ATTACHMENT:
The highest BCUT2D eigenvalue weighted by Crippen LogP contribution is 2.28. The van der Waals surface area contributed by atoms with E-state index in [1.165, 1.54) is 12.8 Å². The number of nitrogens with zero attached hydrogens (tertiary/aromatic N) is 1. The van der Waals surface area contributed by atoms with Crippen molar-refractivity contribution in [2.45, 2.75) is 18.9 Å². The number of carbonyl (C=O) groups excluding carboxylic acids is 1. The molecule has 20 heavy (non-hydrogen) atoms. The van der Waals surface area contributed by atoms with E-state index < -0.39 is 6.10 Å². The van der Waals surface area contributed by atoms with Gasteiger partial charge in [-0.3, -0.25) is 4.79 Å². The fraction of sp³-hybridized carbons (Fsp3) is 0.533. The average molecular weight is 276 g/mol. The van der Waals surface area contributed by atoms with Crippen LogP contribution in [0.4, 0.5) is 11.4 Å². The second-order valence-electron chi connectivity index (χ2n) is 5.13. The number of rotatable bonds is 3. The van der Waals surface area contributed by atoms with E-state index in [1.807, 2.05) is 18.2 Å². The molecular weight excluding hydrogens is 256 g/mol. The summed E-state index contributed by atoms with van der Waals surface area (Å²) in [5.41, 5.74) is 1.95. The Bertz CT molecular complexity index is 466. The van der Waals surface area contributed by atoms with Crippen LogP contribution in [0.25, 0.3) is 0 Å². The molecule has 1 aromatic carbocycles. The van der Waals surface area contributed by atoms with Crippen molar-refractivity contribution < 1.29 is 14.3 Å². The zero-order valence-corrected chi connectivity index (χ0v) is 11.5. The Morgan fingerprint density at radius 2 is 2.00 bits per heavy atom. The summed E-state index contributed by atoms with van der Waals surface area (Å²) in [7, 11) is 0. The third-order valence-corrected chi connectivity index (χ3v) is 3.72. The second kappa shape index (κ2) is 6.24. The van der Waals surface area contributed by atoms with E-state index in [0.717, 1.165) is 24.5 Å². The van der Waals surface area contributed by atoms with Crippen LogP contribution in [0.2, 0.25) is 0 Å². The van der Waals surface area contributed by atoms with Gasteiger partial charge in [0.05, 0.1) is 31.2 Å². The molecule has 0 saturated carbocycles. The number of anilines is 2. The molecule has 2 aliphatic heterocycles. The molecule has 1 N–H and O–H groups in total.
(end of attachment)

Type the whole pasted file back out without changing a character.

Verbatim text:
The highest BCUT2D eigenvalue weighted by Crippen LogP contribution is 2.28. The van der Waals surface area contributed by atoms with E-state index in [1.165, 1.54) is 12.8 Å². The number of nitrogens with zero attached hydrogens (tertiary/aromatic N) is 1. The van der Waals surface area contributed by atoms with Crippen molar-refractivity contribution in [2.45, 2.75) is 18.9 Å². The number of carbonyl (C=O) groups excluding carboxylic acids is 1. The molecule has 20 heavy (non-hydrogen) atoms. The van der Waals surface area contributed by atoms with E-state index < -0.39 is 6.10 Å². The van der Waals surface area contributed by atoms with Gasteiger partial charge in [-0.3, -0.25) is 4.79 Å². The fraction of sp³-hybridized carbons (Fsp3) is 0.533. The average molecular weight is 276 g/mol. The van der Waals surface area contributed by atoms with Crippen LogP contribution in [0.4, 0.5) is 11.4 Å². The second-order valence-electron chi connectivity index (χ2n) is 5.13. The number of rotatable bonds is 3. The van der Waals surface area contributed by atoms with E-state index in [1.807, 2.05) is 18.2 Å². The molecular weight excluding hydrogens is 256 g/mol. The summed E-state index contributed by atoms with van der Waals surface area (Å²) in [5.41, 5.74) is 1.95. The Bertz CT molecular complexity index is 466. The van der Waals surface area contributed by atoms with Crippen LogP contribution in [0.25, 0.3) is 0 Å². The molecule has 1 aromatic carbocycles. The van der Waals surface area contributed by atoms with Crippen molar-refractivity contribution < 1.29 is 14.3 Å². The zero-order valence-corrected chi connectivity index (χ0v) is 11.5. The Morgan fingerprint density at radius 2 is 2.00 bits per heavy atom. The summed E-state index contributed by atoms with van der Waals surface area (Å²) in [7, 11) is 0. The third-order valence-corrected chi connectivity index (χ3v) is 3.72. The second kappa shape index (κ2) is 6.24. The van der Waals surface area contributed by atoms with E-state index in [0.717, 1.165) is 24.5 Å². The van der Waals surface area contributed by atoms with Crippen LogP contribution in [0.2, 0.25) is 0 Å². The van der Waals surface area contributed by atoms with Gasteiger partial charge in [0.05, 0.1) is 31.2 Å². The molecule has 0 saturated carbocycles. The number of anilines is 2. The molecule has 2 aliphatic heterocycles. The molecule has 1 N–H and O–H groups in total.